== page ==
At 35 meters, the wingspan of the new BAE Systems aircraft equals that of a Boeing 737, yet the plane weighs in at just 150 kilograms, including a 15 kg payload. The unmanned plane, dubbed the PHASA-35 (Persistent High-Altitude Solar Aircraft), made its maiden voyage on 10 February at the Royal Australian Air Force Woomera Test Range in South Australia.
“It flew for just under an hour—enough time to successfully test its aerodynamics, autopilot system, and maneuverability,” says Phil Varty, business development leader of emerging products at BAE Systems. “We’d previously tested other sub-systems such as the flight control system in smaller models of the plane in the U.K. and Australia, so we’d taken much of the risk out of the craft before the test flight.”
The prototype aircraft uses gallium arsenide–based triple-junction solar cell panels manufactured by MicroLink Devices in Niles, Ill. MicroLink claims an energy conversion efficiency of 31 percent for these specialist panels.
“For test purposes, the solar panels—which are as thin as paper—covered just part of the wingspan to generate 4 kilowatts of power,” says Varty. “For the production version, we’ll use all that space to produce 12 kilowatts.”
The energy is used to drive two brushless, direct-drive electric motors modified for the aircraft, and to charge a lithium-ion battery system comprising over 400 batteries that delivers the energy needed to fly the plane at night. They are supplied by Amprius Technologies in Fremont, Calif.
Varty says that unlike the solar panels, which have been chosen for their high efficiency, the batteries—similar to the kind powering smartphones—are not massively efficient. Instead, they are a proven, reliable technology that can easily be replaced when a more efficient version becomes available.
“Although the test flight took place in Australia’s summer, the aircraft is designed for flying during the worst time of the year—the winter solstice,” says Varty. “That’s why it has the potential to stay up for a whole year in the stratosphere, around 65,000 feet [20,000 meters], where there’s little wind and no clouds or turbulence.”
The long bar extending from the avionics pod is the pitot probe, which is used to gather data during the test flight.Photo: BAE Systems
He describes the unmanned control flight system as a relatively simple design similar to that used in drones and model airplanes. A controller on the ground, known as the pilot, guides the plane, though the aircraft can also run on autopilot using a preprogrammed route. Other technicians may also be involved to control specialist applications such as cameras, surveillance, or communications equipment.
The aircraft was originally developed by Prismatic Ltd., a designer and manufacturer of unmanned aerial vehicles in Southwest England that was acquired last year by BAE.
Further test flights are planned for this year and engineers from Prismatic and BAE are using the results of the trial to improve the various subsystems.
“There were no surprises found during the test flight so perhaps the biggest challenge now is educating the market that what we are offering is different,” says Varty. “Different from satellites or drones.”
Its special feature is it can sit in the stratosphere over a particular point by flying into the wind or doing maneuvers like a figure eight and using cameras or surveillance equipment mounted on gimbals to provide constant monitoring. By comparison, Varty says, even the best military drones can stay airborne for a maximum of only three days; satellites are limited by virtue of the fact that they have to maintain a speed of 7 kilometers per second or more in order to stay in orbit.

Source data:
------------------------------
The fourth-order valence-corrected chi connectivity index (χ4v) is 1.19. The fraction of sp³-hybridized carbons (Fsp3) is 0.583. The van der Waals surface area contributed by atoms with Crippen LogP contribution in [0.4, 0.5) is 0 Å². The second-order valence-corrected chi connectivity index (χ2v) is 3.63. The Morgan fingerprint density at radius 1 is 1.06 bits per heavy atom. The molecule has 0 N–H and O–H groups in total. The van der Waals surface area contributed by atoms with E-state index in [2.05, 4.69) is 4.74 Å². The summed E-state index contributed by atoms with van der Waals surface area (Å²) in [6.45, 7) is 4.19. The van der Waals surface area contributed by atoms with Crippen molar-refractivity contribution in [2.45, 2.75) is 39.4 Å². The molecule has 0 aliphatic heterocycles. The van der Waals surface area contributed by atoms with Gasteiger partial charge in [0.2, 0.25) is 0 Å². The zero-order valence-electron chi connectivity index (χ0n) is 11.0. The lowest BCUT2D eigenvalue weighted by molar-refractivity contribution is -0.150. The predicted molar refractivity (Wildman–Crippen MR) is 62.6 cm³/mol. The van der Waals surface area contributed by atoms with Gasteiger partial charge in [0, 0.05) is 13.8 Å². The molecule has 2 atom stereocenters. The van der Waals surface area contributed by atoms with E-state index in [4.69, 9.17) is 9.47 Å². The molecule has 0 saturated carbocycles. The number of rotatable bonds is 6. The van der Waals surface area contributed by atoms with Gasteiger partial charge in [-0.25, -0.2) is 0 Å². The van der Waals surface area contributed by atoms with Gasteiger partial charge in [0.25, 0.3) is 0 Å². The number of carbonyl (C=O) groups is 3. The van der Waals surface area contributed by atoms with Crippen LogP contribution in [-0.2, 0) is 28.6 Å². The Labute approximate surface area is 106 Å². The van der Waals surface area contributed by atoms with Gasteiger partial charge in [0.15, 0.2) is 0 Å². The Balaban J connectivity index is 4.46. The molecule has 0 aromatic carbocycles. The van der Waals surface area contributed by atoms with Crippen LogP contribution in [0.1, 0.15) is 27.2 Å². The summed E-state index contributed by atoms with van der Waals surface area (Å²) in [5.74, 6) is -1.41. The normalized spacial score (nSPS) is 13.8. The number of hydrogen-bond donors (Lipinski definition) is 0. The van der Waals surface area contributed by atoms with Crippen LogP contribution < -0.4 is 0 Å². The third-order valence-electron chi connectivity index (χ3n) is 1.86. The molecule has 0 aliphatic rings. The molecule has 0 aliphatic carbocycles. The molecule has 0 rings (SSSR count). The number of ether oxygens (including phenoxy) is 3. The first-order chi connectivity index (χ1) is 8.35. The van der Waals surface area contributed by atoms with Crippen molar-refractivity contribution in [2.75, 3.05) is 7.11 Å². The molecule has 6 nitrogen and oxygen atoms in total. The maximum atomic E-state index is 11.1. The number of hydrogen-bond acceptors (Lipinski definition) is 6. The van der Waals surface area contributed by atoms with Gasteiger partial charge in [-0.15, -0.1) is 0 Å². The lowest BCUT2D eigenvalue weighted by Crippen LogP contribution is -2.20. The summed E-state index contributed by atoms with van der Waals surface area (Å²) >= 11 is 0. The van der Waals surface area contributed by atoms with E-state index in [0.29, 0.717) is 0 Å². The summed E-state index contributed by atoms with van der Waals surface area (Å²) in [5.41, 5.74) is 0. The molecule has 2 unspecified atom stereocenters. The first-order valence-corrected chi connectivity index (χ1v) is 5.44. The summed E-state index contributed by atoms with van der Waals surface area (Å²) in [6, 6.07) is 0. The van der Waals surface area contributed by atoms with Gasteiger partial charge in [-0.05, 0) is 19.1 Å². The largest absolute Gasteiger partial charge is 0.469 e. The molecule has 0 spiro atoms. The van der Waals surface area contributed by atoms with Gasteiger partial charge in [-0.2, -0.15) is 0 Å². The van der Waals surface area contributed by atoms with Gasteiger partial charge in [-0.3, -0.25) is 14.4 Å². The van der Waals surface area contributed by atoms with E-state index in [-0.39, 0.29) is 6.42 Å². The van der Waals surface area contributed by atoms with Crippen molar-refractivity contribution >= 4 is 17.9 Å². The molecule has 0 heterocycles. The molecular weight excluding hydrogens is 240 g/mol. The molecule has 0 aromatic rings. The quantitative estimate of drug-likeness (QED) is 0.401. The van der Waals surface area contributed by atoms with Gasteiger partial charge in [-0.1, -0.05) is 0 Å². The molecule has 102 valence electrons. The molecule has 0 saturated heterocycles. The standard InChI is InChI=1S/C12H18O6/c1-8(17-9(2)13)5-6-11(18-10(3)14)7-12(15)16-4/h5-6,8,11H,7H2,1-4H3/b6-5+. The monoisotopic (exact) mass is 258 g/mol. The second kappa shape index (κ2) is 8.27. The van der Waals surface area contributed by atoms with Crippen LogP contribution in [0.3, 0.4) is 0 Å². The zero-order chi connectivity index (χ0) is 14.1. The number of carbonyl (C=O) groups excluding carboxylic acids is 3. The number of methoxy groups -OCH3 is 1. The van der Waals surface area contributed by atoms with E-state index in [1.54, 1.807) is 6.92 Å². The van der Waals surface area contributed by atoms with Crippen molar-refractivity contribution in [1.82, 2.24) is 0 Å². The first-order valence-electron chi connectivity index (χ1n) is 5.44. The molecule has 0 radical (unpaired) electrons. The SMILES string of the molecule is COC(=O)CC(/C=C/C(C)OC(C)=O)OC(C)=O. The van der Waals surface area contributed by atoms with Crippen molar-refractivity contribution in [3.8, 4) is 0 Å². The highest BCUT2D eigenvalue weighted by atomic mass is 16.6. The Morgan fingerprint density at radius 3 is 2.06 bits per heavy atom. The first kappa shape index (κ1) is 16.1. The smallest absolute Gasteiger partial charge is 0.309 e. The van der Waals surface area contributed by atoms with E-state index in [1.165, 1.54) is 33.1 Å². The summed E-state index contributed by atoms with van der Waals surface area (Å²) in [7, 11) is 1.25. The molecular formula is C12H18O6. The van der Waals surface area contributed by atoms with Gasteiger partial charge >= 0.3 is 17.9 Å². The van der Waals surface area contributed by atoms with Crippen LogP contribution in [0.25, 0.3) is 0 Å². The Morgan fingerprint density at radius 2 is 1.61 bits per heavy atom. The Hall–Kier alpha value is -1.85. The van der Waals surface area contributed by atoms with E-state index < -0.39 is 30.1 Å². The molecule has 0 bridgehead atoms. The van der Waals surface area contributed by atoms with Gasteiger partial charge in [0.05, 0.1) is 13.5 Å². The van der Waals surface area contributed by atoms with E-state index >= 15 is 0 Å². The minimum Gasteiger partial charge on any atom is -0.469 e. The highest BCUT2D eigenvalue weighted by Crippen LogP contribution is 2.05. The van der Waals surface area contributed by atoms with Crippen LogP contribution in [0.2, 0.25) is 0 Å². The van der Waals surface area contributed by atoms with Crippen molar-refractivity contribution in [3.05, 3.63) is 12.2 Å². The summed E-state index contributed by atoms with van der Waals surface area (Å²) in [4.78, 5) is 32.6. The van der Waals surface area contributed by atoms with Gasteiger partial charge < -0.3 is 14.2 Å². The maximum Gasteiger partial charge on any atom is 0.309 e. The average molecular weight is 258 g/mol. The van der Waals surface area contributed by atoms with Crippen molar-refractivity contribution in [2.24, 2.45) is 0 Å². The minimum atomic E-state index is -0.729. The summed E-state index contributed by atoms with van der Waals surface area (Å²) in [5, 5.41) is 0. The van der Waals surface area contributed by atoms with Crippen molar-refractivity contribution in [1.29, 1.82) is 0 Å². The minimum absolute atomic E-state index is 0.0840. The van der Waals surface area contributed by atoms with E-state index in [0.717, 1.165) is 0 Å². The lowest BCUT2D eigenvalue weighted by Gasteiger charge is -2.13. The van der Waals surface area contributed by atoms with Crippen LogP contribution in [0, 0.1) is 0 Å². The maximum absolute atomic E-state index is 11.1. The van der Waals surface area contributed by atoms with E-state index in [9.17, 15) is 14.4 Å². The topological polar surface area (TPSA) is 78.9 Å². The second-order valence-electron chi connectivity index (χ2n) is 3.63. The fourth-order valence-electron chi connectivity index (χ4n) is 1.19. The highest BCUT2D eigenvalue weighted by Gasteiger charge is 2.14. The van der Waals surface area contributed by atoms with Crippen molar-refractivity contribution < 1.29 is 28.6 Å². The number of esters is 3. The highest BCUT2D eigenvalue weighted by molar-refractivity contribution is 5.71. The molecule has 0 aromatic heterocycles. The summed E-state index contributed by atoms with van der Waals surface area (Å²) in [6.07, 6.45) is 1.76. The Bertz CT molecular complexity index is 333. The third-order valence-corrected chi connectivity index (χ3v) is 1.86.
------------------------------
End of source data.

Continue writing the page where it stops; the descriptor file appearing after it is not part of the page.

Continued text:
“Satellites provide merely a date-time snapshot of what is going on below,” Varty points out. “Whereas we can monitor a spot for as long as necessary to draw conclusions about what is likely to happen next: where forest fires are going to spread, for instance, or where disaster relief is most needed.”
After reviewing the BAE announcement, Saburo Matsunaga, head of the Laboratory for Space Systems at the Tokyo Institute of Technology, sees both pros and cons with the aircraft.
Compared to satellites, its “lower altitude means it should realize higher resolution monitoring, low power communications, dedicated local area services, and so on. But performance, he adds, “will be strongly dependent on the equipment constraints such as mass, volume, and power budget” because the aircraft’s lightweight design limits its payload.
As for possible drawbacks, Matsunaga suspects long-duration operations—which assumes no maintenance and no failures—may be more difficult to achieve and more expensive to deal with that BAE expects. “The flights must always be controlled, and the available time for [issue-free] flights will be short. Communications with the plane’s tracking control and operation systems may also be a concern over long flights. And there’s the possibility that external disturbances may affect sensor resolution.”
BAE plans to offer several different services to customers based on the aircraft’s ability to constantly monitor a particular point or to provide it with communications via onboard transceiver equipment. “A customer could use it to monitor how crops are growing or how minute by minute, hour by hour changes to weather affect areas of interest on the ground,” says Varty. “Now we’re working out the pricing for such services. Direct sales of the aircraft are also possible.”
Commercialization will soon follow completion of the flight trials, which could mean the launch of services as early as next year.